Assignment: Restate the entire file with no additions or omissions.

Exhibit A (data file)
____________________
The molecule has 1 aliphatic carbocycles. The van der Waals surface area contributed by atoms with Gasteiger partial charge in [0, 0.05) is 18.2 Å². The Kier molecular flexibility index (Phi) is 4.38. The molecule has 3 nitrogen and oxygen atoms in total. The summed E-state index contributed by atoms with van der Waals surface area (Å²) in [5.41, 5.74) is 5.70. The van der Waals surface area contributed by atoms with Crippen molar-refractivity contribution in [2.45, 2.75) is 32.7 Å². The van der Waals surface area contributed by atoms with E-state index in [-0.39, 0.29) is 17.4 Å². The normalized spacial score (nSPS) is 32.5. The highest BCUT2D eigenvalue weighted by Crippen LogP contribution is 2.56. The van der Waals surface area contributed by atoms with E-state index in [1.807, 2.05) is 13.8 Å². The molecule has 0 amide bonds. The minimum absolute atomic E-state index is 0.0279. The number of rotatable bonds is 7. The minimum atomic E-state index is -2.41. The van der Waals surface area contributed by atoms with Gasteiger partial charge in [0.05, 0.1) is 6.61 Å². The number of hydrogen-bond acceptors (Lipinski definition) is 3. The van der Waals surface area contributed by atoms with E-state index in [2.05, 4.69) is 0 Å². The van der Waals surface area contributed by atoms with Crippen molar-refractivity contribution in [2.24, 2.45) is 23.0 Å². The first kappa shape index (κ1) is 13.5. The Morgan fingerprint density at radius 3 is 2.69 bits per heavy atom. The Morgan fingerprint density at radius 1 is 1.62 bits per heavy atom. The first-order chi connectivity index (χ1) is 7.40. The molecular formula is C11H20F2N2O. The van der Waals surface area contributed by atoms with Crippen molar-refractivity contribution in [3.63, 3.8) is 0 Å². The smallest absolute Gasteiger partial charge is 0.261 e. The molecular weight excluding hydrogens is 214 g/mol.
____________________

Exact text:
The molecule has 1 aliphatic carbocycles. The van der Waals surface area contributed by atoms with Gasteiger partial charge in [0, 0.05) is 18.2 Å². The Kier molecular flexibility index (Phi) is 4.38. The molecule has 3 nitrogen and oxygen atoms in total. The summed E-state index contributed by atoms with van der Waals surface area (Å²) in [5.41, 5.74) is 5.70. The van der Waals surface area contributed by atoms with Crippen molar-refractivity contribution in [2.45, 2.75) is 32.7 Å². The van der Waals surface area contributed by atoms with E-state index in [-0.39, 0.29) is 17.4 Å². The normalized spacial score (nSPS) is 32.5. The highest BCUT2D eigenvalue weighted by Crippen LogP contribution is 2.56. The van der Waals surface area contributed by atoms with E-state index in [1.807, 2.05) is 13.8 Å². The molecule has 0 amide bonds. The minimum absolute atomic E-state index is 0.0279. The number of rotatable bonds is 7. The minimum atomic E-state index is -2.41. The van der Waals surface area contributed by atoms with Gasteiger partial charge in [0.05, 0.1) is 6.61 Å². The number of hydrogen-bond acceptors (Lipinski definition) is 3. The van der Waals surface area contributed by atoms with E-state index in [2.05, 4.69) is 0 Å². The van der Waals surface area contributed by atoms with Crippen molar-refractivity contribution in [2.24, 2.45) is 23.0 Å². The first kappa shape index (κ1) is 13.5. The Morgan fingerprint density at radius 3 is 2.69 bits per heavy atom. The Morgan fingerprint density at radius 1 is 1.62 bits per heavy atom. The first-order chi connectivity index (χ1) is 7.40. The molecular formula is C11H20F2N2O. The van der Waals surface area contributed by atoms with Crippen molar-refractivity contribution in [3.63, 3.8) is 0 Å². The smallest absolute Gasteiger partial charge is 0.261 e. The molecular weight excluding hydrogens is 214 g/mol.